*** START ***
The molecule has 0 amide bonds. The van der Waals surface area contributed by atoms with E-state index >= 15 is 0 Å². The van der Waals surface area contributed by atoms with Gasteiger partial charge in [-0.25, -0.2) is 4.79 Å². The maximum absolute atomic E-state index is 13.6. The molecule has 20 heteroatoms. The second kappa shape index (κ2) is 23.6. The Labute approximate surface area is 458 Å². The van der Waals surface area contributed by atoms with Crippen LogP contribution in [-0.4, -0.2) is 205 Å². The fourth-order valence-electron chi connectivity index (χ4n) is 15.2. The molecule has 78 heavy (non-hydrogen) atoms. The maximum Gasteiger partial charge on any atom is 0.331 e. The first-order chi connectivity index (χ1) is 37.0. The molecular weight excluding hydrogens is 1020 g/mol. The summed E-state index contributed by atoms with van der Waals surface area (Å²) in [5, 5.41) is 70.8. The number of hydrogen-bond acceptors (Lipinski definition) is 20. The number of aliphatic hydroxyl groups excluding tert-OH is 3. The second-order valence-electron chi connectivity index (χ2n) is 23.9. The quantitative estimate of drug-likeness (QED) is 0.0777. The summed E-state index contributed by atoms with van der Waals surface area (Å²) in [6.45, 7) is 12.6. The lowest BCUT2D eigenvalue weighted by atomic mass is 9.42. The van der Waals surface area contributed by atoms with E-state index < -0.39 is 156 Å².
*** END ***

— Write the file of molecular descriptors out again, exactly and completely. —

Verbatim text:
The molecule has 0 amide bonds. The van der Waals surface area contributed by atoms with E-state index >= 15 is 0 Å². The van der Waals surface area contributed by atoms with Gasteiger partial charge in [-0.25, -0.2) is 4.79 Å². The maximum absolute atomic E-state index is 13.6. The molecule has 20 heteroatoms. The second kappa shape index (κ2) is 23.6. The Labute approximate surface area is 458 Å². The van der Waals surface area contributed by atoms with Crippen LogP contribution in [-0.4, -0.2) is 205 Å². The fourth-order valence-electron chi connectivity index (χ4n) is 15.2. The molecule has 78 heavy (non-hydrogen) atoms. The maximum Gasteiger partial charge on any atom is 0.331 e. The first-order chi connectivity index (χ1) is 37.0. The molecular weight excluding hydrogens is 1020 g/mol. The summed E-state index contributed by atoms with van der Waals surface area (Å²) in [5, 5.41) is 70.8. The number of hydrogen-bond acceptors (Lipinski definition) is 20. The number of aliphatic hydroxyl groups excluding tert-OH is 3. The second-order valence-electron chi connectivity index (χ2n) is 23.9. The quantitative estimate of drug-likeness (QED) is 0.0777. The summed E-state index contributed by atoms with van der Waals surface area (Å²) in [6.45, 7) is 12.6. The lowest BCUT2D eigenvalue weighted by atomic mass is 9.42. The van der Waals surface area contributed by atoms with E-state index < -0.39 is 156 Å².